• Seven Secrets for Better Brainstorming…
1) Sharpen the focus.
2) Playful Rules. (e.g. – at IDEO: Go for quantity. Encourage wild ideas. Be visual).
1. Number your ideas. (it creates quantity – it makes it easier to refer to specific ideas…)
2. Build and Jump.
3. The Space Remembers.
4. Stretch your mental muscles.
5. Get physical. (including: big blocks; competitors products; use the body itself!)
• Six ways to kill a brainstormer…
The boss gets to speak first (the boss gets to speak!)
Everybody gets a turn.
Experts only please.
Do it off-site.
No silly stuff.
Write down everything.
And, like with every other skill that you develop, you’ll have to do it a bunch — practice brainstorming, that is. Remember the tried and true adage: “perfect practice makes perfect.”
So, what do we do when the wisdom sounds so right, so obvious – but may be wrong?
I am a big fan of Jason Fried. I have presented a synopsis of his book (co-authored with David Heinemeier Hansson), Rework. I have blogged about his ideas, quoting him, reflecting on his ideas a number of times. And I like his writing style, and think he is right.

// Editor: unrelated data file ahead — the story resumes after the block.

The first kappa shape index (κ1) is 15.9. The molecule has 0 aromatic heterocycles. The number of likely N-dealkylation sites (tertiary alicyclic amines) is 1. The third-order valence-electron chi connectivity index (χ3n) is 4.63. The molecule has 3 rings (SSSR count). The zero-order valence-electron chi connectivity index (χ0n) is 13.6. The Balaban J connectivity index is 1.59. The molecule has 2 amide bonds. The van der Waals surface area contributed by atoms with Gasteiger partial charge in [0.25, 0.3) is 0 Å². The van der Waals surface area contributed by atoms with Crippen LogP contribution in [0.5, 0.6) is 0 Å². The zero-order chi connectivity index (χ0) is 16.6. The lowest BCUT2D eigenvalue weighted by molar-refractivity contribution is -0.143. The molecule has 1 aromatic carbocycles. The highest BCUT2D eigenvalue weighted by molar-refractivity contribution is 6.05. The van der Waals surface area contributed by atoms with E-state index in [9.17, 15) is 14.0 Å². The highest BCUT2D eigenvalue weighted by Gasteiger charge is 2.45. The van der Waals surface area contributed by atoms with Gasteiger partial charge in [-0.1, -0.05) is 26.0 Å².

Except… what if he is wrong?
Here are excerpts from his latest (special for CNN – read it here):
The modern office has become an interruption factory. You can’t get work done at work anymore.
When people walk into the office, they trade their work day in for a series of work moments. It’s like the front door is a “time Cuisinart” — shredding it all into little bits.
When you’re in the office you’re lucky to have 30 minutes to yourself. Usually you get in, there’s a meeting, then there’s a call, then someone calls you over to their desk, or your manager comes over to see what you’re doing. These interruptions chunk your day into smaller and smaller bits. Fifteen minutes here, 30 minutes there, another 15 minutes before lunch, then an afternoon meeting, etc. When are you supposed to get work done if you don’t have any time to work?